Nonetheless, Tariq Ali is right to say in his foreword that 'Reading much of this material today is like delving into the archives of Atlantis.' (The foreword is followed by an eleven-page list of abbreviations.) Sebastian Budgen, who kindly sent me this review copy, has written an informative and moving overview of Bensaid's life for fellow Atlanteans.

For those unfamiliar with that world beneath the waves, two aspects of Bensaid's memoir may stand out. The first is the remarkable structure: almost every chapter begins with a personal recollection, stage by stage from childhood on, and expands into an erudite theoretical reflection that brings us sharply to the present -- in fact to our present, beyond the narrator's death. From love to Leninism, journalism to Jewishness, Bensaid always has something interesting and original to say.

The second is the truly amazing range of individuals and events that were influenced and affected by the activists and actions noted and footnoted on Bensaid's pages. For anyone interested in the recent past, it's a sustained series of surprising revelations of how the world was in fact changed from the one Bensaid was born in to the one we live in. If we want to change it further, we have a lot to learn from Bensaid's unrepentant self-criticisms.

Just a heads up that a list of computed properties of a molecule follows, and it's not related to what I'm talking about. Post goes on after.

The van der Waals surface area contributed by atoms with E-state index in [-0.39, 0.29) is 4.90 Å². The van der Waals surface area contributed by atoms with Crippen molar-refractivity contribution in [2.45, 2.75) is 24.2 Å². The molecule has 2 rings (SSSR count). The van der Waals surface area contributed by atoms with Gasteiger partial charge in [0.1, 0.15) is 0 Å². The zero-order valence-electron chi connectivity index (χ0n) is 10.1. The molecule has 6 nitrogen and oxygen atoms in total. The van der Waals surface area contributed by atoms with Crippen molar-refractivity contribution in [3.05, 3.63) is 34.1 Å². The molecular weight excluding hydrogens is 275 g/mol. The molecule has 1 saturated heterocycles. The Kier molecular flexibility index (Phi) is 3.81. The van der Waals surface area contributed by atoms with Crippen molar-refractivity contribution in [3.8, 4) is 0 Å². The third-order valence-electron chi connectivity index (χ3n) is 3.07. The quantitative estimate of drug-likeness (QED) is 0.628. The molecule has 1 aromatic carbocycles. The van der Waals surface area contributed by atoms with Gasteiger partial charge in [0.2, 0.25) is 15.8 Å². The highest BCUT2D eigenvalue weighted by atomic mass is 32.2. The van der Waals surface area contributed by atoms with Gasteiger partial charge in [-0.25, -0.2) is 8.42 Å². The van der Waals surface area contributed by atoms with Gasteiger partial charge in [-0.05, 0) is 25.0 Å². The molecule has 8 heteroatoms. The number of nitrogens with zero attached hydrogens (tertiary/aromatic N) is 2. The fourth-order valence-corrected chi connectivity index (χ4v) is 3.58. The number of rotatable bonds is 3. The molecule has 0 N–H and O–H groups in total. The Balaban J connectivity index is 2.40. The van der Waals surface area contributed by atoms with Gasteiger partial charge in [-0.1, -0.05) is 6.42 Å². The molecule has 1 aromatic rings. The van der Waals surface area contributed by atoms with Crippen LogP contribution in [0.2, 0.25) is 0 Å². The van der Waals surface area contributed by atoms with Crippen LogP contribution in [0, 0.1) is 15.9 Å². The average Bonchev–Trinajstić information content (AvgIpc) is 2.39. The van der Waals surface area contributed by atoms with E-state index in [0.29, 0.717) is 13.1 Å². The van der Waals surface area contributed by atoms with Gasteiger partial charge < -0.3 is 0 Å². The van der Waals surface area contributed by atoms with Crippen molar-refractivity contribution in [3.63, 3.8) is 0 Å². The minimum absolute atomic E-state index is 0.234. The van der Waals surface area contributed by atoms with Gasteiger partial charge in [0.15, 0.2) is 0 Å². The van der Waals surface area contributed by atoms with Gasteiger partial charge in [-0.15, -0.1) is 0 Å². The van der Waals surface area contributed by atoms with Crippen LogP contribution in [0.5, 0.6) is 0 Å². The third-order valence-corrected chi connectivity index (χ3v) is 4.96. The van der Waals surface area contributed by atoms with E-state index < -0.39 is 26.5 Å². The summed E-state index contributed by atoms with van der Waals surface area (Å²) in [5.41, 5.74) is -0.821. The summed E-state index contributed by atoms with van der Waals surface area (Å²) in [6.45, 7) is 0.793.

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Sunday, March 30, 2014



Events for April

I have two events at the Glasgow literary festival AyeWrite!. The first, on Friday 4 April, is a panel in memory of Iain Banks, with reminiscences and readings by me, Ron Butlin, and other friends of Iain.